So, I have been touched by the blessings of Voodoo and I have suffered the discrimination and oppression from people who don't understand. These experiences have kept me from sharing a lot of information openly in the past. But no more will I be silent.

In the new revision of the Voodoo Hoodoo Spellbook, I delve a bit more into the history of Voodoo as it arrived in Louisiana and in my hometown of New Orleans. I have attempted to trace where the practices of today originated and provide a much better contextual background into New Orleans Voodoo. It is not a long dissertation; simply a beefed up one and more accurate one. I have realized since the first publication that there is so much misunderstanding about the religion and the various characteristics that make New Orleans Voodoo  unique. I discuss how its unique characteristics are not "watered down" or impure, the service to the loas and Spirits never disappeared, it simply went underground. Just as it did with my own personal life, so it did with the majority of people who practiced it. The major change was that it went from a community and shared experience to a more individual one which was then redefined and labeled as hoodoo by the marketeers. The white researchers and marketeers all had a hand in redefining, incorrectly, what New Orleans Voodoo is all about. They separated the religion from the magick. But I can tell you that it was not separate when it first came to New Orleans in 1719, and it was not separate when I learned it as a child in the 1960s, and for many today, it still is not separate.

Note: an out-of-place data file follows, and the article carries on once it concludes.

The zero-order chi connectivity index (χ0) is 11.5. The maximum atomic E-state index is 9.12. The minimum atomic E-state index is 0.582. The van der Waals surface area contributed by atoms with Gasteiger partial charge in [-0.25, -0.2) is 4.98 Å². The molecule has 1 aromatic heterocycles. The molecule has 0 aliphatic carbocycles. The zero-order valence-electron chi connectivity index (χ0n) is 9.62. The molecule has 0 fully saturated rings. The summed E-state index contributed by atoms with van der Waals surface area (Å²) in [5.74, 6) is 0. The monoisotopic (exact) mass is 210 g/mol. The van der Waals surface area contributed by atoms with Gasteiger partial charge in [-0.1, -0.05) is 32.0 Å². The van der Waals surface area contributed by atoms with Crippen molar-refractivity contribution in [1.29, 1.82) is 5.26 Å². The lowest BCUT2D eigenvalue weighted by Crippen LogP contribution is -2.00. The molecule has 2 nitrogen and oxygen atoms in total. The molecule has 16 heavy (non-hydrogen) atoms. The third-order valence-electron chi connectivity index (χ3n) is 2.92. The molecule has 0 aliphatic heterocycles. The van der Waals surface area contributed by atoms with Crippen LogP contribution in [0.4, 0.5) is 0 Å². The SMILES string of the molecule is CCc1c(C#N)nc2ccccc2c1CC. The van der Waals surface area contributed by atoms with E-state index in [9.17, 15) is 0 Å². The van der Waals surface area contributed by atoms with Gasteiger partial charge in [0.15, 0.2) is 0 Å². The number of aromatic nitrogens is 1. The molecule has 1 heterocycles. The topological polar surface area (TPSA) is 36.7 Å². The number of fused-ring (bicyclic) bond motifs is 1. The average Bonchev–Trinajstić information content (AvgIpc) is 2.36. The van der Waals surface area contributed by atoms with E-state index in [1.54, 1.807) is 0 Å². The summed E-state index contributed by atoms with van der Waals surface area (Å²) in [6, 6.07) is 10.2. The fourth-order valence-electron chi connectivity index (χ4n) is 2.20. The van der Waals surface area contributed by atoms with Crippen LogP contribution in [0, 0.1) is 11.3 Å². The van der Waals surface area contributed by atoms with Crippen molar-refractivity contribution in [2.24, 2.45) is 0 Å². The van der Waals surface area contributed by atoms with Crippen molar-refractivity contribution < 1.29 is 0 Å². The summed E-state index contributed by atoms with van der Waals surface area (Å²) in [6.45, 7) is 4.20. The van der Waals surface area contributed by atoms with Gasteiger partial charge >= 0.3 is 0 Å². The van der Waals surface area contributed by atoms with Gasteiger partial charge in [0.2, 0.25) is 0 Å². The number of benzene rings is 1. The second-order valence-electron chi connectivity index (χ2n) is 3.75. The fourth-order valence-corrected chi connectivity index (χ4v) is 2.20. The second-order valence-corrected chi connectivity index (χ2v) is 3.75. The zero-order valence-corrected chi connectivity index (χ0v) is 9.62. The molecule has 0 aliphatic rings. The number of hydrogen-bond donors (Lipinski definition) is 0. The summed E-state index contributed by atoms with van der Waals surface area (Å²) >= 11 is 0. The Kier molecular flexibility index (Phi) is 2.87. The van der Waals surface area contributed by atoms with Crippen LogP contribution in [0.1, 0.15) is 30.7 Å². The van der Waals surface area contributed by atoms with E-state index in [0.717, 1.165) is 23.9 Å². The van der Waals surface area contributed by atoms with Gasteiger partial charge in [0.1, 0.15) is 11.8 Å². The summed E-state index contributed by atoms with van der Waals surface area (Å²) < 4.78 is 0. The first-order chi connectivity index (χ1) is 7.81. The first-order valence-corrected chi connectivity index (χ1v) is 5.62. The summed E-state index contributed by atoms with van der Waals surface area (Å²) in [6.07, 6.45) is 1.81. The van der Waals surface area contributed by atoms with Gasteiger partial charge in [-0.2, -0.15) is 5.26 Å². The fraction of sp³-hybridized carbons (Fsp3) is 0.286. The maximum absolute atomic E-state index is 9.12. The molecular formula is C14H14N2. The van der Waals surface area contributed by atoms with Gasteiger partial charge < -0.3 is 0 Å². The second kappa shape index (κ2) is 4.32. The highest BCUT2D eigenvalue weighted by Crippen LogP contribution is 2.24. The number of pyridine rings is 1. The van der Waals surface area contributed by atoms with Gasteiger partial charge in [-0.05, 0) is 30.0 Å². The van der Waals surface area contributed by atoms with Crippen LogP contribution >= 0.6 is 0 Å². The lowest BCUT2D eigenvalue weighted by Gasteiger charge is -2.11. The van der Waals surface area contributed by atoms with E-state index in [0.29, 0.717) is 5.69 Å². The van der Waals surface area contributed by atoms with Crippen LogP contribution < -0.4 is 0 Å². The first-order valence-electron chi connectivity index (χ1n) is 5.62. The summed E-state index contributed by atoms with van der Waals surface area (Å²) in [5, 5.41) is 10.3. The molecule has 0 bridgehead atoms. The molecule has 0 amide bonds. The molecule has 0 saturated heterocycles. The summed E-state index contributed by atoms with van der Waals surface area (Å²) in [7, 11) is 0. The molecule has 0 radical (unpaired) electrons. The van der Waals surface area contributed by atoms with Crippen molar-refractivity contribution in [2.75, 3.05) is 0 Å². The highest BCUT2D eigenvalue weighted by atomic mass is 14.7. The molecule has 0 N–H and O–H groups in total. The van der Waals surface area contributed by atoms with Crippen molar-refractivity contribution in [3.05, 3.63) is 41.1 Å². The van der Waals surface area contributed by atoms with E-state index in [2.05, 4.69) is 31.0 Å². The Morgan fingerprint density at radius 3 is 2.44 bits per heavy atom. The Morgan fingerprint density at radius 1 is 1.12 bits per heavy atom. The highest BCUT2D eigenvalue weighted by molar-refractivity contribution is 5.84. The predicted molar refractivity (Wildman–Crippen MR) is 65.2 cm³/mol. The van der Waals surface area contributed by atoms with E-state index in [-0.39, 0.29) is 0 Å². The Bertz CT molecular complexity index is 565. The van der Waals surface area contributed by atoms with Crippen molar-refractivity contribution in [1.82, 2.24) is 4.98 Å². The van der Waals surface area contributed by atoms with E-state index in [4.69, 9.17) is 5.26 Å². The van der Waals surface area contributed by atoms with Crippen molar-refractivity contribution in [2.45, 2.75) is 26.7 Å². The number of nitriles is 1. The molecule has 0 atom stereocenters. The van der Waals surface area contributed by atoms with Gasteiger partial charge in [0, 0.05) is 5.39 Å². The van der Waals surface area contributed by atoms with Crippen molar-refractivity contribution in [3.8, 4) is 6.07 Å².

It is true that many bought the separation hook, line and sinker. Especially as the marketeers spread it from New Orleans to other areas of the country, selling the magick and sensationalizing those aspects of the religion that they could profit from. In most discussions about hoodoo, it is always defined as separate from Voodoo, the religion. But in New Orleans, the separation is not that cut and dry. That is why I call the book the Voodoo Hoodoo Spellbook, because it refers to New Orleans Voodoo and hoodoo as a combined spiritual and religious tradition, as I know it and experienced in many many years ago. That said, the term "Voodoo Hoodoo" is not one I made up. Anyone who is familiar with New Orleans culture knows it is a common term - along with the term "Hoodoo Voodoo" -  that is used by locals to describe the unique magickal tradition that is indigenous to the region.